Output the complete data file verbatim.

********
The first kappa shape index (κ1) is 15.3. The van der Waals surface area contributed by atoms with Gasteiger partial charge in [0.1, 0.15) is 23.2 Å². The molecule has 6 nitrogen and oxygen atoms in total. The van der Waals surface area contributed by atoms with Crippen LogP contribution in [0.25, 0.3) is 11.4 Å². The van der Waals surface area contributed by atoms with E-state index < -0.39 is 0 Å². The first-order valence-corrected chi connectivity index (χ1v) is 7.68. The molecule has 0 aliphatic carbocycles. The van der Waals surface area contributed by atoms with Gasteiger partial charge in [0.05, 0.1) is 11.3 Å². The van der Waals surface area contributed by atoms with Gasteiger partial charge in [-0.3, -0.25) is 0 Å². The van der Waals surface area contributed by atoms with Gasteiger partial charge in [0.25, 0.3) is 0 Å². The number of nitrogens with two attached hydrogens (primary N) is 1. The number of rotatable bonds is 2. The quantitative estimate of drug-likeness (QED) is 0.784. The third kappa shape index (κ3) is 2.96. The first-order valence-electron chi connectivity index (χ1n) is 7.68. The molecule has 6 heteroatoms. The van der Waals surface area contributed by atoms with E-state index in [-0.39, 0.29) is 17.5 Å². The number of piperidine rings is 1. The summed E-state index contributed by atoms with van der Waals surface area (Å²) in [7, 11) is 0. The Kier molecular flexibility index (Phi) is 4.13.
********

The first kappa shape index (κ1) is 15.3. The van der Waals surface area contributed by atoms with Gasteiger partial charge in [0.1, 0.15) is 23.2 Å². The molecule has 6 nitrogen and oxygen atoms in total. The van der Waals surface area contributed by atoms with Crippen LogP contribution in [0.25, 0.3) is 11.4 Å². The van der Waals surface area contributed by atoms with E-state index < -0.39 is 0 Å². The first-order valence-corrected chi connectivity index (χ1v) is 7.68. The molecule has 0 aliphatic carbocycles. The van der Waals surface area contributed by atoms with Gasteiger partial charge in [0.05, 0.1) is 11.3 Å². The van der Waals surface area contributed by atoms with Gasteiger partial charge in [-0.3, -0.25) is 0 Å². The van der Waals surface area contributed by atoms with Gasteiger partial charge in [0.25, 0.3) is 0 Å². The number of nitrogens with two attached hydrogens (primary N) is 1. The number of rotatable bonds is 2. The quantitative estimate of drug-likeness (QED) is 0.784. The third kappa shape index (κ3) is 2.96. The first-order valence-electron chi connectivity index (χ1n) is 7.68. The molecule has 6 heteroatoms. The van der Waals surface area contributed by atoms with E-state index in [-0.39, 0.29) is 17.5 Å². The number of piperidine rings is 1. The summed E-state index contributed by atoms with van der Waals surface area (Å²) in [7, 11) is 0. The Kier molecular flexibility index (Phi) is 4.13.